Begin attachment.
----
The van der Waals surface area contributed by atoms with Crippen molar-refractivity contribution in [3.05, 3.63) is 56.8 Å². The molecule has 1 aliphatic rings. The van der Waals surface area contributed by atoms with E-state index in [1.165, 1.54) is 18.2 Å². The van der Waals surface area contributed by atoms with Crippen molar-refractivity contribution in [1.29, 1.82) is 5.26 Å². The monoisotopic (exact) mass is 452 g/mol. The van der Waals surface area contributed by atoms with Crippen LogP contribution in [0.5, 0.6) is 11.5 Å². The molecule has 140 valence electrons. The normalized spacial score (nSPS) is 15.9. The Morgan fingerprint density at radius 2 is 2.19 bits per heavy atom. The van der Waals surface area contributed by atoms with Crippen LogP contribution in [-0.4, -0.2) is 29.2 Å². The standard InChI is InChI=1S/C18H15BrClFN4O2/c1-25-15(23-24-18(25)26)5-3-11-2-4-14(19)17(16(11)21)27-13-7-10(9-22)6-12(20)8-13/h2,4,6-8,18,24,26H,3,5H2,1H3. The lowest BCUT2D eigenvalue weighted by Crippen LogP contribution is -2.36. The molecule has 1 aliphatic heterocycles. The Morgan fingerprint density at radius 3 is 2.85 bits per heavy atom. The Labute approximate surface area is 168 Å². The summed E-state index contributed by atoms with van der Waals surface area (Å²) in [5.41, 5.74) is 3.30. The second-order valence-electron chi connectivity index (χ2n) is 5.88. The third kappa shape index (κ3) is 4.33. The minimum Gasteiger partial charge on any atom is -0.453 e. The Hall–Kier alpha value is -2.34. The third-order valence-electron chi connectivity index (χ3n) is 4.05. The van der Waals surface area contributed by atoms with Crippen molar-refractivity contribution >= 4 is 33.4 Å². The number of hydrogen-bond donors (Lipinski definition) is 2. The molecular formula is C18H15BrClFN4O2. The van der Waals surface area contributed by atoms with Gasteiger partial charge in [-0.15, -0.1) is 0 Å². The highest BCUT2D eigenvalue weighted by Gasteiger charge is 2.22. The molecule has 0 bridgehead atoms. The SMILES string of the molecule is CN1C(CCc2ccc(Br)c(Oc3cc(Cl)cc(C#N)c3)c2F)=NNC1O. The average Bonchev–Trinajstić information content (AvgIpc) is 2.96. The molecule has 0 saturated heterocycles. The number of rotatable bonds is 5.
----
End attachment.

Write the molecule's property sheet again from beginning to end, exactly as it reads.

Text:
The van der Waals surface area contributed by atoms with Crippen molar-refractivity contribution in [3.05, 3.63) is 56.8 Å². The molecule has 1 aliphatic rings. The van der Waals surface area contributed by atoms with E-state index in [1.165, 1.54) is 18.2 Å². The van der Waals surface area contributed by atoms with Crippen molar-refractivity contribution in [1.29, 1.82) is 5.26 Å². The monoisotopic (exact) mass is 452 g/mol. The van der Waals surface area contributed by atoms with Crippen LogP contribution in [0.5, 0.6) is 11.5 Å². The molecule has 140 valence electrons. The normalized spacial score (nSPS) is 15.9. The Morgan fingerprint density at radius 2 is 2.19 bits per heavy atom. The van der Waals surface area contributed by atoms with Crippen LogP contribution in [-0.4, -0.2) is 29.2 Å². The standard InChI is InChI=1S/C18H15BrClFN4O2/c1-25-15(23-24-18(25)26)5-3-11-2-4-14(19)17(16(11)21)27-13-7-10(9-22)6-12(20)8-13/h2,4,6-8,18,24,26H,3,5H2,1H3. The lowest BCUT2D eigenvalue weighted by Crippen LogP contribution is -2.36. The molecule has 1 aliphatic heterocycles. The Morgan fingerprint density at radius 3 is 2.85 bits per heavy atom. The Labute approximate surface area is 168 Å². The summed E-state index contributed by atoms with van der Waals surface area (Å²) in [5.41, 5.74) is 3.30. The second-order valence-electron chi connectivity index (χ2n) is 5.88. The third kappa shape index (κ3) is 4.33. The minimum Gasteiger partial charge on any atom is -0.453 e. The Hall–Kier alpha value is -2.34. The third-order valence-electron chi connectivity index (χ3n) is 4.05. The van der Waals surface area contributed by atoms with Crippen molar-refractivity contribution >= 4 is 33.4 Å². The number of hydrogen-bond donors (Lipinski definition) is 2. The molecular formula is C18H15BrClFN4O2. The van der Waals surface area contributed by atoms with Gasteiger partial charge in [-0.15, -0.1) is 0 Å². The highest BCUT2D eigenvalue weighted by Gasteiger charge is 2.22. The molecule has 0 bridgehead atoms. The SMILES string of the molecule is CN1C(CCc2ccc(Br)c(Oc3cc(Cl)cc(C#N)c3)c2F)=NNC1O. The average Bonchev–Trinajstić information content (AvgIpc) is 2.96. The molecule has 0 saturated heterocycles. The number of rotatable bonds is 5.